Al Lauer's 1941 Cadillac
1941 Cadillac restyled by Harry Westergard for Al Lauer of Sacramento, California in 1948. The car was bought new at J. Jacobs Cadillac in Sacramento, California by Richard Smith's father who was a bookie by trade. He sold it to Al, which owned an Indian motorcycle dealership in Sacramento. In 1948, the Cadillac was caught in a flood. Harry Westergard was a nearby auto & body man, so the natural choice was to have him repair it. Harry figured out since the car was torn apart, why not do some customizing to it at the same time? Harry removed the door handles, shaved both hood and decklid, and filled the hood sides to give it a cleaner appearance. A set of 1948 Cadillac rear fenders were installed to the body, which along with the fully fadeaway fenders gave it a smoother and sleeker look. The license plate was recessed into the deck lid as well, a typical 1940s custom trick. The front end was modified by installing a set of 1947 Cadillac grille and bumpers. 1941 Buick side trim were added to give it more physical length The windshield was chopped and a padded top by Hall Upholstery was fitted. The dashboard and steering column were fully chrome plated. Al's custom was never published in any early publication, maybe it did not get as much attention it deserved because it was always covered in primer.
Time passed by, the car changed hands several times, and when Hub Johnson of Chico, California bought the car from Tom Ball of Orangeville, California in 1987, it was residing on a turkey farm in Roseville, California. Hub paid $3,500 for it. By 1991, when Steve Woodburn of Danville, California bought it, the price had risen to $10,000. Famous custom car collector Kurt McCormick of Imperial Missouri tracked it down, Steve had owned it for about four years. In the course of their early conversations, Kurt realized Steve wasn't really interested in selling the car outright but might be up for a tempting trade. He also discovered that Steve had a real passion for Joe Wilhelm cars and that level of trade could be the key to this deal. Luckily, Kurt knew Wilhelm's widow was ready to part with the Mark I Mist 1936 Ford coupe, so he purchased it from her, and used the Mark Mist as bait. Kurt's plan worked, and in 1997 he became the owner of a genuine Westergard custom.
When Kurt got to the car, a lot of the original Westergard work was still in place. The top covering was gone, so was the drivetrain. The interior was in a shambles. One side had some serious body damage. This was the real deal, Harold Bagdasarian, George Kutavinis and Dick Bertolucci all identified it. This was no simple scuff and buff restoration, the car needed everything. Kurt and Bill Klein had to reconstruct one of the fadeaways that had been destroyed in an accident, but for the most part, the original work was intact and ready to go. Strange Motion Rod & Custom Construction in Cambridge, Illinois repaired the body and made it fit way better than they did back when it was first built, better fit and finish. They repaired some rust out spots from the years of storage, and they also had to repair some poor repairs done to it through the years. The Hall top had to be completely reconstructed, including the framework. During the process, it was slightly redesigned to remove a bit of bulk from the rear C-pillar area, and then Jamie Rice of Yakima, Washington re-covered the framework. Since the body never was painted after its custom treatment, Kurt came up with a DuPont Salsa Red Pearl base/clear that had the richness he was looking for. Tim Strange at Strange Motion Rod & Custom Construction painted the body.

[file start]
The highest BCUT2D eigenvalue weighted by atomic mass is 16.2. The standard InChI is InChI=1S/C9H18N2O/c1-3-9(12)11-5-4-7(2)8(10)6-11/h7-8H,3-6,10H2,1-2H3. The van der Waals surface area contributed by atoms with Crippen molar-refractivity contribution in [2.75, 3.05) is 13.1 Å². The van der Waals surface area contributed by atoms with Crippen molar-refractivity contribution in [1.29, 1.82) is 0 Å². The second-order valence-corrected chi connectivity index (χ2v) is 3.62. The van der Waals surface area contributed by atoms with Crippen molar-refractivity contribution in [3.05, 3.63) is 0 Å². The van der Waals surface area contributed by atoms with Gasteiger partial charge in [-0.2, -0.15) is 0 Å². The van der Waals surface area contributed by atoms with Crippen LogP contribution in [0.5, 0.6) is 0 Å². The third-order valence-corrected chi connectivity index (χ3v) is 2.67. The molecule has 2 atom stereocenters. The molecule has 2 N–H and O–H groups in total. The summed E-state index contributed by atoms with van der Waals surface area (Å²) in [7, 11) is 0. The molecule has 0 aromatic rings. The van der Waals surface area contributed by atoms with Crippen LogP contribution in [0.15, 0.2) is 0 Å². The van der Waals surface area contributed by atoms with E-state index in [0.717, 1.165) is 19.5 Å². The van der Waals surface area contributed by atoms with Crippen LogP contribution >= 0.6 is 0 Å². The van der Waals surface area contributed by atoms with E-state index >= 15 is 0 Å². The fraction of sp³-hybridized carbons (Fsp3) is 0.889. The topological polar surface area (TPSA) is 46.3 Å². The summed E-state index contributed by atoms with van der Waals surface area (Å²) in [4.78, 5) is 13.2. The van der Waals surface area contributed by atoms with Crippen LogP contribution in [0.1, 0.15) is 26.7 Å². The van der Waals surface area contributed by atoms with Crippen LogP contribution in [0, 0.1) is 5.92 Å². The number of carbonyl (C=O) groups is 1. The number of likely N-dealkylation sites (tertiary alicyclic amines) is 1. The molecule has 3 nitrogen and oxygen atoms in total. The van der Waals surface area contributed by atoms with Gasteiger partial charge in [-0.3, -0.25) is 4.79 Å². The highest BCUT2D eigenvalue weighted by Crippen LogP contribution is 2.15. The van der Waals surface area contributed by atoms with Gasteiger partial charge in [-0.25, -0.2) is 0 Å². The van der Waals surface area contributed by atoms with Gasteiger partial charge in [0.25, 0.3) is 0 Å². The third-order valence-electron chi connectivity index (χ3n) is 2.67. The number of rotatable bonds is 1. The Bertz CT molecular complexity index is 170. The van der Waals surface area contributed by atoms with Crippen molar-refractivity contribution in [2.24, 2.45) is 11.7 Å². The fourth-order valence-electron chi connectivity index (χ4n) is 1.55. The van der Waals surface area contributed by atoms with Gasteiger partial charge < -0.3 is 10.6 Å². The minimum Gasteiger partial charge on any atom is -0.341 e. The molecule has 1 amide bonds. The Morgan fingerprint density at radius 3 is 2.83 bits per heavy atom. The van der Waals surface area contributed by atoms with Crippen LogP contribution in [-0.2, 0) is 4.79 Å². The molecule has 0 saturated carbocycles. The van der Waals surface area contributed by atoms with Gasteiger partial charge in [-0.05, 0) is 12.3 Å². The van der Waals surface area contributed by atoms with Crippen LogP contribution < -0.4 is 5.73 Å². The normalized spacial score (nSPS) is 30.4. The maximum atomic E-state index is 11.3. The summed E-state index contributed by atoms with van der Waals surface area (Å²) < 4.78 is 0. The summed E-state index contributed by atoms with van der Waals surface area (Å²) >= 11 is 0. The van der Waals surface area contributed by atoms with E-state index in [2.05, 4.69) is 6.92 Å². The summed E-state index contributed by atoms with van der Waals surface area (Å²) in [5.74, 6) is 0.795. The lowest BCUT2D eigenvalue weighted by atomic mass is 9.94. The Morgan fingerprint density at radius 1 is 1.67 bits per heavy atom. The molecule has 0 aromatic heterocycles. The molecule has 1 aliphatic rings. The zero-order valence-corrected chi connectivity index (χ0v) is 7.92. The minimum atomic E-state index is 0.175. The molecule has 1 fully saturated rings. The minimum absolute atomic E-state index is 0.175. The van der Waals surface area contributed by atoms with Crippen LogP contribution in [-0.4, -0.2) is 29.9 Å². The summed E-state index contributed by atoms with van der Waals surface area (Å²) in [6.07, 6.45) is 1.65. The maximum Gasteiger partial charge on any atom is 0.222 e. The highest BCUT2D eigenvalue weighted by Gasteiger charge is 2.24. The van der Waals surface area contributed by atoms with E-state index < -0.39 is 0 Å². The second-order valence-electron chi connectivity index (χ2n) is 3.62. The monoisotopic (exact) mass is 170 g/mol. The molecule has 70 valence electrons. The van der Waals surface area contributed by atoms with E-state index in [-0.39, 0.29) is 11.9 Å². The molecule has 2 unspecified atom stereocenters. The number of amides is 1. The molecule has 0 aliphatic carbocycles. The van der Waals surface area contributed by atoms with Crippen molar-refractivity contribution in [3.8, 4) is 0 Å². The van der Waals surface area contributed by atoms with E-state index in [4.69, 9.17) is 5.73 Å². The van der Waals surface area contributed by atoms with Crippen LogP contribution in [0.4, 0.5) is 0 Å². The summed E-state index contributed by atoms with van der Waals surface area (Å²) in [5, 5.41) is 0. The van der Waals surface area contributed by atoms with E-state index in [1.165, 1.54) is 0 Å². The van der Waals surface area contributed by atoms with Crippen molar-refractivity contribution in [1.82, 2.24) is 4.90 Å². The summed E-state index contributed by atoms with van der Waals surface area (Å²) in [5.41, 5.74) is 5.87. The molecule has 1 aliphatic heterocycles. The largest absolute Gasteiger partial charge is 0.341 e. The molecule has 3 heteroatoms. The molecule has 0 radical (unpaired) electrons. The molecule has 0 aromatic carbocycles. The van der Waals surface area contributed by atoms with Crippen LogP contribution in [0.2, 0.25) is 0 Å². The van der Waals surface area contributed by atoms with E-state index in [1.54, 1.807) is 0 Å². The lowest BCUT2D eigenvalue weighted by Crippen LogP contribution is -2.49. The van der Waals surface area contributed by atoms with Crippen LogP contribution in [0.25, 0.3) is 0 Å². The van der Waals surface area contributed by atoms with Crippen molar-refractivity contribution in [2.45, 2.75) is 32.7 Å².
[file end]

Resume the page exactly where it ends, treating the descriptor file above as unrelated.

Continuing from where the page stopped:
Dave Martinez of Indianapolis, Indiana stitched up a complete new interior. The original seats and door panels were covered in rolled ivory-and-maroon-trimmed vinyl, the floors in Black English wool carpet, and the headliner in ivory vinyl with plenty of chrome trim. The dashboard was re-chromed and fitted with refurbished original instruments and provisions for the air-conditioning vents behind the open grillwork in the dash. The steering column was re-chromed and fit with a restored Pontiac steeringwheel. The brake pedal was from a 1955 Cadillac and the gas pedal originated from a vintage boat.
The frame was boxed with square tubing crossmembers constructed to give additional strength. New engine mounts were welded in place in able to mount the 1962 Cadillac 390-cid mill, fit with Wilcap adapter, Detroit Racing dual-quad manifold, 1957 Dodge WCFB carburetors, Hy-Power air cleaners, finned aluminum coil cover, and a set of Pribble finned aluminum valve covers. The original front suspension was completely refurbished along with the Cadillac front brakes. The stock rear springs were de-arched to get the right ride height and a set of Air Ride airbags were added to the rear suspension to compensate for additional loads when traveling and to aid when tire changing is necessary. Kurt installed a B&M 700-R4 GM transmission with a lockup converter which was hooked to a 1958 Pontiac rearend with 3.23:1 gears and Quarter Master axles was bolted to the new springs and the rear drum brakes rebuilt.
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